SAN FRANCISCO — The president of Intel is moving on, and the chief executive appears to be using the occasion for a sweeping reorganization of his company, the world’s largest maker of semiconductors.
Renée James said in a memo to Intel employees on Tuesday that she was leaving “in order to pursue an external C.E.O. role.” She was named Intel’s president in 2013, at the same time that Brian Krzanich became chief executive.
“When Brian and I were appointed to our current roles, I knew then that being the leader of a company was something that I desired as part of my own leadership journey,” she said in the memo. “Now is the right time for me to take that next step.”
She will stay at Intel through 2015. Laura Anderson, an Intel spokeswoman, said Ms. James “is seeking a role,” but has not secured a new job. Ms. James lives in Portland, Ore., near a major Intel facility, and keeps a residence close to the Intel headquarters in Santa Clara, Calif.
Mr. Krzanich does not plan to fill the president’s job, Ms. Anderson said. The position has traditionally been closely associated with an executive hoping to ascend to the chief executive’s position, and the appointment of Ms. James, who had been seeking the chief job alongside Mr. Krzanich, was unusual for Intel.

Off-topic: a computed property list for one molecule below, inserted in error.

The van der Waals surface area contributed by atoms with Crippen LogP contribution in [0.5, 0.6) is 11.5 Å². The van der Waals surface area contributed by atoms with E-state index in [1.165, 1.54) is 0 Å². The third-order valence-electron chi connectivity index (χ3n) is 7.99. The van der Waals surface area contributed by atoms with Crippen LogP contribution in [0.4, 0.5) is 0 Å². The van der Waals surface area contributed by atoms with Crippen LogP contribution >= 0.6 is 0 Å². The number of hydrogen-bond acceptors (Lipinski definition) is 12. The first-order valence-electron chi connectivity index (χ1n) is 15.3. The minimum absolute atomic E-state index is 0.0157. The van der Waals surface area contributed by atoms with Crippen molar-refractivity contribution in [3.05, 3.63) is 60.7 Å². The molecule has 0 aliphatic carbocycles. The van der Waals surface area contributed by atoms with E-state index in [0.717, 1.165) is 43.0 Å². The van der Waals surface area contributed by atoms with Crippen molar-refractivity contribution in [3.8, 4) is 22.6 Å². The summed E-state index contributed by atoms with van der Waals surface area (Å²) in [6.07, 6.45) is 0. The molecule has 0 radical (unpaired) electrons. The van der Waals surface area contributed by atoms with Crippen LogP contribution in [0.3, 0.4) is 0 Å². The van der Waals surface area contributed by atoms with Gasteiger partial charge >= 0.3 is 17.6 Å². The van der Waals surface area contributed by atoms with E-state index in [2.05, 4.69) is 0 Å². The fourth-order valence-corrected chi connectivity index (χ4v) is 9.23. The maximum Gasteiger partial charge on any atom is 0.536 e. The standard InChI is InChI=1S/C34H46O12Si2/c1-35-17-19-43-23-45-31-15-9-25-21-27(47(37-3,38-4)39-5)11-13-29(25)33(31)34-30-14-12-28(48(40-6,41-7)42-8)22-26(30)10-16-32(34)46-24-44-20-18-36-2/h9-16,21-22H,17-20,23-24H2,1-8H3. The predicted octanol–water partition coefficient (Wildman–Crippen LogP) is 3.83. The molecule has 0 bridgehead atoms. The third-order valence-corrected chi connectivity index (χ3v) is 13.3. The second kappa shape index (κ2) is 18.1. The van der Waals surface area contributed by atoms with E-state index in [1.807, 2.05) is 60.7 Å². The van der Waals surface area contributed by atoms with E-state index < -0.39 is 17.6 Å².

“She always talked a good game of supporting Brian and sharing executive roles, but it may not have played out the way she hoped,” said Mark Hung, a semiconductor analyst with Gartner. “Intel hasn’t had a separate president before and it’s not sure they needed one.”
Ms. James’ responsibilities included work with chips for data centers, the fastest-growing of Intel’s major business lines, and software, which is considered important for Intel’s future but has shown relatively modest growth.
Through a spokesman, Ms. James declined a request for an interview.
In a separate memo, Mr. Krzanich said he was consolidating some of Intel’s financial operations, like venture capital and mergers and acquisitions. Mike Bell, a former Apple executive who ran Intel’s unsuccessful moves into mobile devices, and more recently was running its wearable technology business, is retiring. Hermann Eul, another relatively recent hire who was working in mobile, is also leaving.
In 2014, Intel announced it was merging its mobile communications group with client computing, its huge business in chips for personal computers. “The transition is now complete,” Mr. Krzanich said in his memo.